Paul Brandus: What made Barbara Bush remarkable


Former first lady Barbara Bush listens to remarks during the christening ceremony of the USS George H.W. Bush at Northrop-Grumman’s shipyard in Newport News, Virginia, U.S., October 7, 2006.

We come to know our first ladies because of their presidential husbands, of course. But consider that without these often remarkable women, some presidents might not have made it to the White House in the first place. Barbara Bush, who died Tuesday at the age of 92, was one of those women.

History may remember her as just one of two women who not only married a future president, but also gave birth to another (Abigail Adams was the other one). This alone makes Barbara Bush remarkable, but she was much more than that.

She wasn’t a firebrand, a social activist like Eleanor Roosevelt or glamorous trendsetter like Jacqueline Kennedy. She didn’t sit in on Cabinet meetings like Rosalynn Carter or take on the healthcare system like Hillary Clinton. She was more like Mamie Eisenhower, Jacqueline Kennedy (again) or Nancy Reagan: her number one job was to support her husband, take care of the kids and run the house.

This Barbara Bush did. As her husband morphed from a West Texas oilman to politician—George H.W. Bush was a congressman, United Nations ambassador, chairman of the Republican National Committee, envoy to China and director of the CIA before becoming vice-president and, finally, president—she oversaw some 28 family moves to 17 different cities here and abroad. She raised five children, and suffered the loss of another—four-year old Robin—to leukemia in 1953. The stress of watching their beloved daughter die devastated the Bushes, and turned Mrs. Bush’s hair white, later giving her the affectionate moniker “silver fox.” She spent decades in the public eye, almost all of it flawlessly, thanks to her deep reservoir of grace, wit and goodwill, and a fierce determination to protect her husband and family.

Presidents get advice (or at least should) from a wide variety of people, but often their best advisor is the first lady. Like many of them, Mrs. Bush excelled at seeing through the daily BS and giving her husband unvarnished counsel about the issues, personnel matters, what was working, what wasn’t, or when someone, even him, was full of baloney. George H.W. Bush was always a good man and a good president. But Barbara Bush made him better still in both respects.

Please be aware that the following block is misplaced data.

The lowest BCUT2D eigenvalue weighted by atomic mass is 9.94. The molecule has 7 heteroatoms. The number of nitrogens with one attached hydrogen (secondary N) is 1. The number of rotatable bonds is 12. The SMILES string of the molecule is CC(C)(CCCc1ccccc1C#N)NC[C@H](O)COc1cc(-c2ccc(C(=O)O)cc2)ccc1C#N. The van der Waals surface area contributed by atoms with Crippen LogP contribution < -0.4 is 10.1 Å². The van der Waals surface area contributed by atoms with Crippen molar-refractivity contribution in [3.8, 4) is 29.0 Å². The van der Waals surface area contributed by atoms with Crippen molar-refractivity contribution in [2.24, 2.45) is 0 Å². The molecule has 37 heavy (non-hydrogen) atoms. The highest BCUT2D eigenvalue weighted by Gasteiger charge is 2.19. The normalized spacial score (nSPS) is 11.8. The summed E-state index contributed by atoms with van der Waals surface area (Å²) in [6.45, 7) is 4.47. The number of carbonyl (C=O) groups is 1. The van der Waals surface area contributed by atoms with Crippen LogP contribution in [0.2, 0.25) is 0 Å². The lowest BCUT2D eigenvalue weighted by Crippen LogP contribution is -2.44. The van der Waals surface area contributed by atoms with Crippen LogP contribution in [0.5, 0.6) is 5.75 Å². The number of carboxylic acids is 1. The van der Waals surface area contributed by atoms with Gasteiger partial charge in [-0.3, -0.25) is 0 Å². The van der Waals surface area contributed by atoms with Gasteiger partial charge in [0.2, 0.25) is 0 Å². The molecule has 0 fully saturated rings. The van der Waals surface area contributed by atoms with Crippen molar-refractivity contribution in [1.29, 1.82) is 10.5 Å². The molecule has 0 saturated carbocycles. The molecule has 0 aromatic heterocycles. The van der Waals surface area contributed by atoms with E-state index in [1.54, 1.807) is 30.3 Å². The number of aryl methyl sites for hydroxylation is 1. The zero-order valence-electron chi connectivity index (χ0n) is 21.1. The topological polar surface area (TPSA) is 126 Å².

She was known as a tough lady—“the enforcer,” her own family called her—but what she enforced was certain standards of decency, class and compassion. When fear of and ignorance about AIDS was rampant, she visited a Washington, D.C. home in 1989 called Grandma’s House, which cared for abandoned, abused or neglected infants who were infected with the HIV virus. With the cameras rolling, Mrs. Bush cradled one child, kissed another, and hugged an adult AIDS victim. She intended to send a message, and did so loud and clear: “You can hug and pick up AIDS babies and people who have the HIV virus” without hurting yourself, she said. “There is a need for compassion.”

This is one of the most powerful things a first lady can do—focus attention on a problem and do so in a way that perhaps not even a president can match. She helped change the conversation; she reduced ignorance and made people think—and care. That 1989 hospice visit was a long ago moment, but one that encapsulated who the real Barbara Bush was, and how she should be remembered. In our current era of selfishness, cynicism and swamp-dwellers, the story seems all the more touching today; Sadly, over the next few days, her compassion and decency will be lauded by politicians who harbor little of it themselves.

Barbara Bush taught us other lessons, too. In 1990, she was invited to deliver the commencement address at Wellesley College, the elite, liberal all-female school in Massachusetts.

Some members of the class of ‘90 were unhappy with her selection, because she hadn’t had a “career” like the ones they were about to embark upon. But to those presumptuous young ladies, she had some pretty darned good advice—advice that not only holds up today, but is applicable for men, too:

“At the end of your life,” she said, “you will never regret not having passed one more test, not winning one more verdict, or not closing one more deal. You will regret time not spent with a husband, a child, a friend or a parent.”

She didn’t have a career? Oh yes she did.

Thank you, Barbara Bush.